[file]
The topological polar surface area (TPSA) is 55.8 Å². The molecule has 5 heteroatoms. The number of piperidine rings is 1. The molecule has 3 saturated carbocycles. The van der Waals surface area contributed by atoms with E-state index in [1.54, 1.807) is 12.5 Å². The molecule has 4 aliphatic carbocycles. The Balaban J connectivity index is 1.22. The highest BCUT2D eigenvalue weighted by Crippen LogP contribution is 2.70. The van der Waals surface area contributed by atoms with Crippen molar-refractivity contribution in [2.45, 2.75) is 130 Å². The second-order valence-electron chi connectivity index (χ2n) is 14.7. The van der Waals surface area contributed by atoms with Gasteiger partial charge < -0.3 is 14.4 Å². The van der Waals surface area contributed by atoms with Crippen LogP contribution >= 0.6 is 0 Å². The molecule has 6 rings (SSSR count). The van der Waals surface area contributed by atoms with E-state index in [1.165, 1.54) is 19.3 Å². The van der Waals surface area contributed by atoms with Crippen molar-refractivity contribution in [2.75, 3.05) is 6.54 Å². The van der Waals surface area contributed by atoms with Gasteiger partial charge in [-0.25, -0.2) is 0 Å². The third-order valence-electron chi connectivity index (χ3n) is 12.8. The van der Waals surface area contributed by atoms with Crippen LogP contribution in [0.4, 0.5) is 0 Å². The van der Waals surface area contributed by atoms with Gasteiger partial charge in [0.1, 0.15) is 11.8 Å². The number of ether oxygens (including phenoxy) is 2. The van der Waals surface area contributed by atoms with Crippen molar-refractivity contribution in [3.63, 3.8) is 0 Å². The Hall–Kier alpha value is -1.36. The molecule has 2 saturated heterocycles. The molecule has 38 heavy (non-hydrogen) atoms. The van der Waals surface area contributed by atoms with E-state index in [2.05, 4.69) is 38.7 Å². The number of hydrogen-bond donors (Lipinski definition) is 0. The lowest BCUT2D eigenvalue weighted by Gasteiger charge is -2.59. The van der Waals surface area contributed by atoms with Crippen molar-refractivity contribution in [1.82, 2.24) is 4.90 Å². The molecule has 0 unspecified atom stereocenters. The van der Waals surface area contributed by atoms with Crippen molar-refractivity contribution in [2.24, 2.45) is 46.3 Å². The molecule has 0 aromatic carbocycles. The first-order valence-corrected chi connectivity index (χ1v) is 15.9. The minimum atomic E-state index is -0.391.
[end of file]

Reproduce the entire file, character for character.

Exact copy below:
The topological polar surface area (TPSA) is 55.8 Å². The molecule has 5 heteroatoms. The number of piperidine rings is 1. The molecule has 3 saturated carbocycles. The van der Waals surface area contributed by atoms with E-state index in [1.54, 1.807) is 12.5 Å². The molecule has 4 aliphatic carbocycles. The Balaban J connectivity index is 1.22. The highest BCUT2D eigenvalue weighted by Crippen LogP contribution is 2.70. The van der Waals surface area contributed by atoms with Crippen molar-refractivity contribution in [2.45, 2.75) is 130 Å². The second-order valence-electron chi connectivity index (χ2n) is 14.7. The van der Waals surface area contributed by atoms with Gasteiger partial charge < -0.3 is 14.4 Å². The van der Waals surface area contributed by atoms with Crippen LogP contribution >= 0.6 is 0 Å². The molecule has 6 rings (SSSR count). The van der Waals surface area contributed by atoms with E-state index in [1.165, 1.54) is 19.3 Å². The van der Waals surface area contributed by atoms with Crippen molar-refractivity contribution in [2.75, 3.05) is 6.54 Å². The van der Waals surface area contributed by atoms with Gasteiger partial charge in [-0.25, -0.2) is 0 Å². The third-order valence-electron chi connectivity index (χ3n) is 12.8. The van der Waals surface area contributed by atoms with Crippen LogP contribution in [0.4, 0.5) is 0 Å². The van der Waals surface area contributed by atoms with Gasteiger partial charge in [0.1, 0.15) is 11.8 Å². The number of ether oxygens (including phenoxy) is 2. The van der Waals surface area contributed by atoms with Crippen molar-refractivity contribution in [3.63, 3.8) is 0 Å². The Hall–Kier alpha value is -1.36. The molecule has 2 saturated heterocycles. The molecule has 38 heavy (non-hydrogen) atoms. The van der Waals surface area contributed by atoms with E-state index in [2.05, 4.69) is 38.7 Å². The number of hydrogen-bond donors (Lipinski definition) is 0. The lowest BCUT2D eigenvalue weighted by Gasteiger charge is -2.59. The van der Waals surface area contributed by atoms with Crippen molar-refractivity contribution in [1.82, 2.24) is 4.90 Å². The molecule has 0 unspecified atom stereocenters. The van der Waals surface area contributed by atoms with Crippen molar-refractivity contribution in [2.24, 2.45) is 46.3 Å². The molecule has 0 aromatic carbocycles. The first-order valence-corrected chi connectivity index (χ1v) is 15.9. The minimum atomic E-state index is -0.391.